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As if more evidence were needed of the recent tectonic shifts in the automotive marketplace, American car buyers have begun opting for vehicles with smaller engines in hopes of increasing fuel economy. In May, four-cylinder engines became the powertrain of choice for almost half of new car buyers, marking a near doubling of their popularity over the last four years.
The hard numbers are impossible to ignore. According to J.D. Power and Associates’ Power Information Network, 45.6 percent of retail buyers in May 2008 chose four-cylinder engines for their new car or truck. That number was only 38 percent in February 2008, and was at a low of 28.2 percent in May 2004. Today, less than 20 percent of newly purchased autos run on eight-cylinder engines, with six-cylinder engines also declining—both were passed in popularity by fours last month. J.D. Power says that May’s numbers represent the highest percentage of four-cylinder engines sold since it began keeping track.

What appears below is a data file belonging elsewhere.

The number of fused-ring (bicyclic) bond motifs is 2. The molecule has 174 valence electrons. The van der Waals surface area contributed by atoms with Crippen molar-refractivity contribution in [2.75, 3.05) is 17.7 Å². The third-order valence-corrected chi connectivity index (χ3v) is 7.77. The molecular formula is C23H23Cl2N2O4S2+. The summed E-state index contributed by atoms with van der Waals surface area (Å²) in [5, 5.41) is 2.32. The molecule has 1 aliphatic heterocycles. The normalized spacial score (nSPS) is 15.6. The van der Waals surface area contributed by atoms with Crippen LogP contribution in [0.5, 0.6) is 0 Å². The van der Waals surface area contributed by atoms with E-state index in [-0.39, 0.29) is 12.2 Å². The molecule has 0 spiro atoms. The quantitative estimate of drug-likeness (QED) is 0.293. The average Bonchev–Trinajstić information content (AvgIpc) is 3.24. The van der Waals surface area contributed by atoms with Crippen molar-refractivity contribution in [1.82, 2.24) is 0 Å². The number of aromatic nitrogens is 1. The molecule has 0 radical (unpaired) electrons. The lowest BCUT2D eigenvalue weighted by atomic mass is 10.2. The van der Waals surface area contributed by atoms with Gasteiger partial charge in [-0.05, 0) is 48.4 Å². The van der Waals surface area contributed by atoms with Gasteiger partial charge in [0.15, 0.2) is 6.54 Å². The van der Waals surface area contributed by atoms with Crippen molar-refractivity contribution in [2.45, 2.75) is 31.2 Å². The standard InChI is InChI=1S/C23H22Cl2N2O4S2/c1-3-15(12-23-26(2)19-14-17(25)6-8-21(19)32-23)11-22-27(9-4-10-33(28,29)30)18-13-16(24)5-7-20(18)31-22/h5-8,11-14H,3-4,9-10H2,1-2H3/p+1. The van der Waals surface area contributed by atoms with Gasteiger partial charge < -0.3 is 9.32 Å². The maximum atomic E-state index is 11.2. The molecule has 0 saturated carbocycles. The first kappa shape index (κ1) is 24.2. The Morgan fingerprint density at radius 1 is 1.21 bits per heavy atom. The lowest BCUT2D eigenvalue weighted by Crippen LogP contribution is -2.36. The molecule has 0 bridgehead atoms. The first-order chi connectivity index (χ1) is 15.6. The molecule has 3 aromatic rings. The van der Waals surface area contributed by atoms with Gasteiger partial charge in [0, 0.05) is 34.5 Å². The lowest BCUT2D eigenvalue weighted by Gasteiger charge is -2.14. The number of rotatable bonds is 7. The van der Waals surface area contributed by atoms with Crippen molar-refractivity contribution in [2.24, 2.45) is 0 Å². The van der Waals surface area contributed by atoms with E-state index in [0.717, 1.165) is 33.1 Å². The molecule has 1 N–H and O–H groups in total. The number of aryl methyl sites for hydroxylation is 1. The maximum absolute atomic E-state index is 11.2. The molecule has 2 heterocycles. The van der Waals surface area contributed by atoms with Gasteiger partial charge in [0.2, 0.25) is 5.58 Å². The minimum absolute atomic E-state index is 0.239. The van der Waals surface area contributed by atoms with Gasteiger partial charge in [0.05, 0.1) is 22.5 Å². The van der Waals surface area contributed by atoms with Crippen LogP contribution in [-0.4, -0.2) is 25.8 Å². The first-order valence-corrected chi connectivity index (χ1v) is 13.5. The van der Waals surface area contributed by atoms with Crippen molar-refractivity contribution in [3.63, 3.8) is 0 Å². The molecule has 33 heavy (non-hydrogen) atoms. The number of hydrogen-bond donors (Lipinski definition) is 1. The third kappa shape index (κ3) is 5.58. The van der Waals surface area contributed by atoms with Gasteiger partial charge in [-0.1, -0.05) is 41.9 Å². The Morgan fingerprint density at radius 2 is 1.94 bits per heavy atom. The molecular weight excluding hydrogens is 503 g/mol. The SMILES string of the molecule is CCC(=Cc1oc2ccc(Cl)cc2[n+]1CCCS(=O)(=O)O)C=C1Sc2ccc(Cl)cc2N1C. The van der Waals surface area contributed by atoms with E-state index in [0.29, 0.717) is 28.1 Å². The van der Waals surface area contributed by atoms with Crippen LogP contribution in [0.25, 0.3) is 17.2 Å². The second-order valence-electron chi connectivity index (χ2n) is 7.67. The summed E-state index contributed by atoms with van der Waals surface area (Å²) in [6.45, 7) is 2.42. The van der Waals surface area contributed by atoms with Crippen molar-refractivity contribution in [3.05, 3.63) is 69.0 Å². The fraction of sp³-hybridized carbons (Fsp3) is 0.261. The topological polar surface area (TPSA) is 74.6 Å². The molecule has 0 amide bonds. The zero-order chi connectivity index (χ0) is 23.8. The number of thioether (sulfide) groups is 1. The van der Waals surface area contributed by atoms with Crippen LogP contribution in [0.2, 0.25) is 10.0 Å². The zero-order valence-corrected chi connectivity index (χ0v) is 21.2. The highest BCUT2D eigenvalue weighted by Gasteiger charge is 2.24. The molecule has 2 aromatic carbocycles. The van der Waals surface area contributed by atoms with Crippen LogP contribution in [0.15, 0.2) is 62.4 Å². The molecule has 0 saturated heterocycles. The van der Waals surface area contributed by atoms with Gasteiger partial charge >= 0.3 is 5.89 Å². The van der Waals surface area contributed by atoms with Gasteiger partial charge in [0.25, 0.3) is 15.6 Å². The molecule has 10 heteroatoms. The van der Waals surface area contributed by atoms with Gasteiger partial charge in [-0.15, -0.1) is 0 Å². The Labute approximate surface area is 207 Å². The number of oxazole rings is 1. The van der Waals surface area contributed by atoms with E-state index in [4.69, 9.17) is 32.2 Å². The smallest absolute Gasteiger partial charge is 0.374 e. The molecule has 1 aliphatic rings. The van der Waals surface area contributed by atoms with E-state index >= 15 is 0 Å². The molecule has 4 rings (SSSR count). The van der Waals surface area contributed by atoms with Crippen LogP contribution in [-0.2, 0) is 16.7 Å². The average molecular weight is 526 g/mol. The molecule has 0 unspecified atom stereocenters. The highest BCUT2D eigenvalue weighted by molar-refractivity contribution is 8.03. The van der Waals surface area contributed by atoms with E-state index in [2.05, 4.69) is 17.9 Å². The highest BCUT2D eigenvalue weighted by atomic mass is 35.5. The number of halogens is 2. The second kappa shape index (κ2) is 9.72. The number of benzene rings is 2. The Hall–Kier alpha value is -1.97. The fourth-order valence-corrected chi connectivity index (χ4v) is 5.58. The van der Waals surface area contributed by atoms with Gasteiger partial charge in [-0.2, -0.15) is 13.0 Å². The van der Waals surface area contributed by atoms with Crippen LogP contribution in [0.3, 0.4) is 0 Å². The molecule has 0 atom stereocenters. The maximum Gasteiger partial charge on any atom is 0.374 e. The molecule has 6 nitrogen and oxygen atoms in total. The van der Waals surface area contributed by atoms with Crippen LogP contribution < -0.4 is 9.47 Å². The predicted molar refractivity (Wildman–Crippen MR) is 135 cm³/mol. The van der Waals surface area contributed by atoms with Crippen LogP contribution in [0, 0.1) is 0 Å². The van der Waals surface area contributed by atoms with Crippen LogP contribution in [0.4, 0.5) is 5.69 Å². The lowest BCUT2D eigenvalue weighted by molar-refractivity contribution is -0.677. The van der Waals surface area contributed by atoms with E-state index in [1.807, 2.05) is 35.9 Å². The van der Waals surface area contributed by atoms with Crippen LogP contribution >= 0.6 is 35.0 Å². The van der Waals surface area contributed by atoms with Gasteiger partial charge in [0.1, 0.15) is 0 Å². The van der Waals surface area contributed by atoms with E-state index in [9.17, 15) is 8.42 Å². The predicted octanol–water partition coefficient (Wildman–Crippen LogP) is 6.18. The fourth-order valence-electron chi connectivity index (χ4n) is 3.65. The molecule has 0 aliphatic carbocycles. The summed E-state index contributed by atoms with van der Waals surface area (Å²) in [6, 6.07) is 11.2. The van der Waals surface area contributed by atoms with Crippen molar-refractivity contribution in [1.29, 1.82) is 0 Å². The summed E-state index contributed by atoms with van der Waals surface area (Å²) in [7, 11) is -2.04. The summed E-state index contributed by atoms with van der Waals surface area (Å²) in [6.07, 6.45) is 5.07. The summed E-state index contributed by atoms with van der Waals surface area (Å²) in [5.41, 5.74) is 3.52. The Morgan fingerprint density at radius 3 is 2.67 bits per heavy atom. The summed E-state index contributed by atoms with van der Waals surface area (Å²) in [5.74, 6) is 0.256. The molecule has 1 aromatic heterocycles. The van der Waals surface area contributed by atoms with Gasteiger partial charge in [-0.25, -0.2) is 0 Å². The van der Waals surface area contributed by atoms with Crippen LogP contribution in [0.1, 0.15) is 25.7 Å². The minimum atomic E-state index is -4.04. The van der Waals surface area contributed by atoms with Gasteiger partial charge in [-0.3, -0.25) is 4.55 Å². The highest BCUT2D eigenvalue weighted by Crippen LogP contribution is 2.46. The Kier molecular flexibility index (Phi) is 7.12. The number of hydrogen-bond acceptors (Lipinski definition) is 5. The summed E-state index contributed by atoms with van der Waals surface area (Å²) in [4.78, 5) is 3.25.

The change in engine choice mirrors a strong market shift to smaller, more fuel-efficient cars, many of which only come with four-cylinder engines. Subcompact and compact car sales as well as compact SUVs are the only bright spots in a market already battered by a weak economy and high gas prices. This shift comes as the quality and selection of smaller engines has been getting better. Automakers are introducing direction injection, turbocharging and variable value timing to simultaneously boost power and fuel economy.
Given the lifespan of vehicles and challenging economic conditions, smaller engines are likely to continue becoming a greater percentage of U.S. vehicles in use. The market for hybrid gas-electric vehicles is steadily climbing, although only by around one percentage point a year. Meanwhile, the move to four-cylinder vehicles is viewed as a mainstream low-cost high-mpg option—ultimately with a greater reduction on national oil use and environmental impact.